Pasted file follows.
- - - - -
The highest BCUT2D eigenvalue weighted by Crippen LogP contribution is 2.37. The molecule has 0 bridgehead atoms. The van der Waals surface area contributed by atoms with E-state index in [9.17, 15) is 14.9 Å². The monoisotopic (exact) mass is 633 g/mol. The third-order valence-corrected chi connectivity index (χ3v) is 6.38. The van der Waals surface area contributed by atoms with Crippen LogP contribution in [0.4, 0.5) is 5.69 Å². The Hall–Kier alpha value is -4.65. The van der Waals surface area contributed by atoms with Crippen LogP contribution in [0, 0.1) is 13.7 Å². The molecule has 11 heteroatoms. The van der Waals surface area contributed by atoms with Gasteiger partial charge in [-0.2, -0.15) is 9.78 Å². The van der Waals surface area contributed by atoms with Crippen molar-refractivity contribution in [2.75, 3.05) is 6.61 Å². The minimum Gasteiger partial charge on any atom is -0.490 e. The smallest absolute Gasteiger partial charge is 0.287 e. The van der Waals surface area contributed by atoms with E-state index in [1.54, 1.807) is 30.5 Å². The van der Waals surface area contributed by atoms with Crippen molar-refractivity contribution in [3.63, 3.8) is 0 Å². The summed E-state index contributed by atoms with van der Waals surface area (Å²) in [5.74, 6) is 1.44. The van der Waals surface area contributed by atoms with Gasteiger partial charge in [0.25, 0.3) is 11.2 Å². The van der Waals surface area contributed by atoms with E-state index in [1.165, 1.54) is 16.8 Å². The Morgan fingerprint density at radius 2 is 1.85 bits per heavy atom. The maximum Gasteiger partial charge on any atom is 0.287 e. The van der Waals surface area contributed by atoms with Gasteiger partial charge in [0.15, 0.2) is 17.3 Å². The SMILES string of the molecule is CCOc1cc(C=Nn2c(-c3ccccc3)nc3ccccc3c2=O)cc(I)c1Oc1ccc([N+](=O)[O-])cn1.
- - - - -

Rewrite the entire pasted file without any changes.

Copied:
The highest BCUT2D eigenvalue weighted by Crippen LogP contribution is 2.37. The molecule has 0 bridgehead atoms. The van der Waals surface area contributed by atoms with E-state index in [9.17, 15) is 14.9 Å². The monoisotopic (exact) mass is 633 g/mol. The third-order valence-corrected chi connectivity index (χ3v) is 6.38. The van der Waals surface area contributed by atoms with Crippen LogP contribution in [0.4, 0.5) is 5.69 Å². The Hall–Kier alpha value is -4.65. The van der Waals surface area contributed by atoms with Crippen LogP contribution in [0, 0.1) is 13.7 Å². The molecule has 11 heteroatoms. The van der Waals surface area contributed by atoms with Gasteiger partial charge in [-0.2, -0.15) is 9.78 Å². The van der Waals surface area contributed by atoms with Crippen molar-refractivity contribution in [2.75, 3.05) is 6.61 Å². The minimum Gasteiger partial charge on any atom is -0.490 e. The smallest absolute Gasteiger partial charge is 0.287 e. The van der Waals surface area contributed by atoms with E-state index in [1.54, 1.807) is 30.5 Å². The van der Waals surface area contributed by atoms with Crippen molar-refractivity contribution in [3.63, 3.8) is 0 Å². The summed E-state index contributed by atoms with van der Waals surface area (Å²) in [5.74, 6) is 1.44. The van der Waals surface area contributed by atoms with Gasteiger partial charge in [0.25, 0.3) is 11.2 Å². The van der Waals surface area contributed by atoms with E-state index in [1.165, 1.54) is 16.8 Å². The Morgan fingerprint density at radius 2 is 1.85 bits per heavy atom. The maximum Gasteiger partial charge on any atom is 0.287 e. The van der Waals surface area contributed by atoms with Gasteiger partial charge in [0.15, 0.2) is 17.3 Å². The SMILES string of the molecule is CCOc1cc(C=Nn2c(-c3ccccc3)nc3ccccc3c2=O)cc(I)c1Oc1ccc([N+](=O)[O-])cn1.